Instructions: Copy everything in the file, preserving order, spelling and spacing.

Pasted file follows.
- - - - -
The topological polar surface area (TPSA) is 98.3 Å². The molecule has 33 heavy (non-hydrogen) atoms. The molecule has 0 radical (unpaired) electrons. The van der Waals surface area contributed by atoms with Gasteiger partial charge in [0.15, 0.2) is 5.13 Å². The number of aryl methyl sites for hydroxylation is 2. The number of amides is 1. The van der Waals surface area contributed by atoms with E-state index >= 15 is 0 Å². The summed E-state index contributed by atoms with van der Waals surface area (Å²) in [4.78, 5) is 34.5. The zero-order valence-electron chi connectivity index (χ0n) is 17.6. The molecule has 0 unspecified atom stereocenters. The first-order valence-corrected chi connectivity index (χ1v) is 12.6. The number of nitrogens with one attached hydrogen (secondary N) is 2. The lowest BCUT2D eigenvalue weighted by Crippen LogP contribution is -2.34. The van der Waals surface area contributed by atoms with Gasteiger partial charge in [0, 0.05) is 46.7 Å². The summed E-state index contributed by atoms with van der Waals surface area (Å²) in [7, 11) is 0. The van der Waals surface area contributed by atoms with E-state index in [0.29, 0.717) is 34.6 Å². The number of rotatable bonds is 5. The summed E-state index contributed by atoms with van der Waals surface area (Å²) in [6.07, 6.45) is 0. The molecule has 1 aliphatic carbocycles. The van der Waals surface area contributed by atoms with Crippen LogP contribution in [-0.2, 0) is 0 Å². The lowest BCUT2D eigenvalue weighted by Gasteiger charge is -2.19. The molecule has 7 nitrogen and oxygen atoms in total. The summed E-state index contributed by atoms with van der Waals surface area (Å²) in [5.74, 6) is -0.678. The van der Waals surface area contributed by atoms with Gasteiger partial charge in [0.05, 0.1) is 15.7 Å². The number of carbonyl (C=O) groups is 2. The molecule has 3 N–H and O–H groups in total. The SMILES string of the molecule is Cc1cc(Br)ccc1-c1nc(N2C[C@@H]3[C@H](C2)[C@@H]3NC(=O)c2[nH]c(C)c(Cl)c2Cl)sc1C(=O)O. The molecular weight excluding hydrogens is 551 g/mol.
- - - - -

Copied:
The topological polar surface area (TPSA) is 98.3 Å². The molecule has 33 heavy (non-hydrogen) atoms. The molecule has 0 radical (unpaired) electrons. The van der Waals surface area contributed by atoms with Gasteiger partial charge in [0.15, 0.2) is 5.13 Å². The number of aryl methyl sites for hydroxylation is 2. The number of amides is 1. The van der Waals surface area contributed by atoms with E-state index >= 15 is 0 Å². The summed E-state index contributed by atoms with van der Waals surface area (Å²) in [4.78, 5) is 34.5. The zero-order valence-electron chi connectivity index (χ0n) is 17.6. The molecule has 0 unspecified atom stereocenters. The first-order valence-corrected chi connectivity index (χ1v) is 12.6. The number of nitrogens with one attached hydrogen (secondary N) is 2. The lowest BCUT2D eigenvalue weighted by Crippen LogP contribution is -2.34. The van der Waals surface area contributed by atoms with Gasteiger partial charge in [0, 0.05) is 46.7 Å². The summed E-state index contributed by atoms with van der Waals surface area (Å²) in [7, 11) is 0. The van der Waals surface area contributed by atoms with E-state index in [0.29, 0.717) is 34.6 Å². The number of rotatable bonds is 5. The summed E-state index contributed by atoms with van der Waals surface area (Å²) in [6.07, 6.45) is 0. The molecule has 1 aliphatic carbocycles. The van der Waals surface area contributed by atoms with Crippen LogP contribution in [-0.2, 0) is 0 Å². The lowest BCUT2D eigenvalue weighted by Gasteiger charge is -2.19. The molecule has 7 nitrogen and oxygen atoms in total. The summed E-state index contributed by atoms with van der Waals surface area (Å²) in [5.74, 6) is -0.678. The van der Waals surface area contributed by atoms with Gasteiger partial charge in [0.05, 0.1) is 15.7 Å². The number of carbonyl (C=O) groups is 2. The molecule has 3 N–H and O–H groups in total. The SMILES string of the molecule is Cc1cc(Br)ccc1-c1nc(N2C[C@@H]3[C@H](C2)[C@@H]3NC(=O)c2[nH]c(C)c(Cl)c2Cl)sc1C(=O)O. The molecular weight excluding hydrogens is 551 g/mol.